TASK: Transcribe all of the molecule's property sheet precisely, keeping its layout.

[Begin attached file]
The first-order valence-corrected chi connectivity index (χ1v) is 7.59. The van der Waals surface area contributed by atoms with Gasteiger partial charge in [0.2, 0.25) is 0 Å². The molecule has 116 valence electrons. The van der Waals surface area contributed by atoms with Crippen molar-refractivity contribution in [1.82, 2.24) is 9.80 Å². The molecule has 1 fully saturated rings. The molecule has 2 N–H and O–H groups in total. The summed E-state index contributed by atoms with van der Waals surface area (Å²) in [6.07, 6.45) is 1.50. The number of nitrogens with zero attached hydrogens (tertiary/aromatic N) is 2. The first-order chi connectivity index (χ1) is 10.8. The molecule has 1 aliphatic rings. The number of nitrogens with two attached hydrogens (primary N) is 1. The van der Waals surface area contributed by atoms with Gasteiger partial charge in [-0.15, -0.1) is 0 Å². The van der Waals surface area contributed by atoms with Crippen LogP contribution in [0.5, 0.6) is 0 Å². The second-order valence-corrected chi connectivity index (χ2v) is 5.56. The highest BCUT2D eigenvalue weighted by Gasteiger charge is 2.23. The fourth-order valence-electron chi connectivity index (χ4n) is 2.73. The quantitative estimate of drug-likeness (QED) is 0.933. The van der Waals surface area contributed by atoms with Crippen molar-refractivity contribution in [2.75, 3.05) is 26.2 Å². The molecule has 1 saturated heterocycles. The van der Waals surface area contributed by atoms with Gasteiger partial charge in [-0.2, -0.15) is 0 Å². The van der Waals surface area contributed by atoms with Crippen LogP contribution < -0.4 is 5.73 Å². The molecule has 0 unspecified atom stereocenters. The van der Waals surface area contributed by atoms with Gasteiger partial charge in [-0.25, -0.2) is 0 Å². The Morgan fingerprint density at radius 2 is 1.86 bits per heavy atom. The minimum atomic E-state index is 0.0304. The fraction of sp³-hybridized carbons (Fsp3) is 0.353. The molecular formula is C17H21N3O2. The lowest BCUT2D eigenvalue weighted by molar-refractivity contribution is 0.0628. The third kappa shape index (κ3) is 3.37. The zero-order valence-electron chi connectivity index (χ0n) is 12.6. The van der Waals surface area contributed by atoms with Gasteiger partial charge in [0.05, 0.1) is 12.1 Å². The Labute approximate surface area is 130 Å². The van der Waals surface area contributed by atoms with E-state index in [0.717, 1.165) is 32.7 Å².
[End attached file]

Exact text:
The first-order valence-corrected chi connectivity index (χ1v) is 7.59. The van der Waals surface area contributed by atoms with Gasteiger partial charge in [0.2, 0.25) is 0 Å². The molecule has 116 valence electrons. The van der Waals surface area contributed by atoms with Crippen molar-refractivity contribution in [1.82, 2.24) is 9.80 Å². The molecule has 1 fully saturated rings. The molecule has 2 N–H and O–H groups in total. The summed E-state index contributed by atoms with van der Waals surface area (Å²) in [6.07, 6.45) is 1.50. The number of nitrogens with zero attached hydrogens (tertiary/aromatic N) is 2. The first-order chi connectivity index (χ1) is 10.8. The molecule has 1 aliphatic rings. The number of nitrogens with two attached hydrogens (primary N) is 1. The van der Waals surface area contributed by atoms with Gasteiger partial charge in [-0.15, -0.1) is 0 Å². The van der Waals surface area contributed by atoms with Crippen LogP contribution in [0.5, 0.6) is 0 Å². The second-order valence-corrected chi connectivity index (χ2v) is 5.56. The highest BCUT2D eigenvalue weighted by Gasteiger charge is 2.23. The fourth-order valence-electron chi connectivity index (χ4n) is 2.73. The quantitative estimate of drug-likeness (QED) is 0.933. The van der Waals surface area contributed by atoms with Crippen molar-refractivity contribution in [2.75, 3.05) is 26.2 Å². The molecule has 1 saturated heterocycles. The van der Waals surface area contributed by atoms with Gasteiger partial charge in [-0.2, -0.15) is 0 Å². The van der Waals surface area contributed by atoms with Crippen LogP contribution < -0.4 is 5.73 Å². The molecule has 0 unspecified atom stereocenters. The van der Waals surface area contributed by atoms with Gasteiger partial charge in [-0.25, -0.2) is 0 Å². The Morgan fingerprint density at radius 2 is 1.86 bits per heavy atom. The minimum atomic E-state index is 0.0304. The fraction of sp³-hybridized carbons (Fsp3) is 0.353. The molecular formula is C17H21N3O2. The lowest BCUT2D eigenvalue weighted by molar-refractivity contribution is 0.0628. The third kappa shape index (κ3) is 3.37. The zero-order valence-electron chi connectivity index (χ0n) is 12.6. The van der Waals surface area contributed by atoms with Gasteiger partial charge in [0.05, 0.1) is 12.1 Å². The Labute approximate surface area is 130 Å². The van der Waals surface area contributed by atoms with E-state index in [0.717, 1.165) is 32.7 Å².